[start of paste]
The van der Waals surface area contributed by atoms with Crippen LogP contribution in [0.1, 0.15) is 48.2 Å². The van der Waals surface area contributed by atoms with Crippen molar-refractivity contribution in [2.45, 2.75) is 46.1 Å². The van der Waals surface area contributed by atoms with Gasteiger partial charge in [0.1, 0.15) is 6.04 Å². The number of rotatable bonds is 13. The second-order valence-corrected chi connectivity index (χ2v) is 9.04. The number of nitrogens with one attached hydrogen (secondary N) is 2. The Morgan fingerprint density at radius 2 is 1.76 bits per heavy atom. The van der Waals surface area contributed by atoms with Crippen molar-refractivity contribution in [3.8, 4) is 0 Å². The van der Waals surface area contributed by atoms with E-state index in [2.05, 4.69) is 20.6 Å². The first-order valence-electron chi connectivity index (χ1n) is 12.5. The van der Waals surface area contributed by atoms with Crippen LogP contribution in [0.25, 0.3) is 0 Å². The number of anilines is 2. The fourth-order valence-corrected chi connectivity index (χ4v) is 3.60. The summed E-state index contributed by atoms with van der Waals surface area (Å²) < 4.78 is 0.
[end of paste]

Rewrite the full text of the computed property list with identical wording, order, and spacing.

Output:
The van der Waals surface area contributed by atoms with Crippen LogP contribution in [0.1, 0.15) is 48.2 Å². The van der Waals surface area contributed by atoms with Crippen molar-refractivity contribution in [2.45, 2.75) is 46.1 Å². The van der Waals surface area contributed by atoms with Gasteiger partial charge in [0.1, 0.15) is 6.04 Å². The number of rotatable bonds is 13. The second-order valence-corrected chi connectivity index (χ2v) is 9.04. The number of nitrogens with one attached hydrogen (secondary N) is 2. The Morgan fingerprint density at radius 2 is 1.76 bits per heavy atom. The van der Waals surface area contributed by atoms with Crippen molar-refractivity contribution in [3.8, 4) is 0 Å². The van der Waals surface area contributed by atoms with E-state index in [2.05, 4.69) is 20.6 Å². The first-order valence-electron chi connectivity index (χ1n) is 12.5. The van der Waals surface area contributed by atoms with Crippen LogP contribution in [0.25, 0.3) is 0 Å². The number of anilines is 2. The fourth-order valence-corrected chi connectivity index (χ4v) is 3.60. The summed E-state index contributed by atoms with van der Waals surface area (Å²) < 4.78 is 0.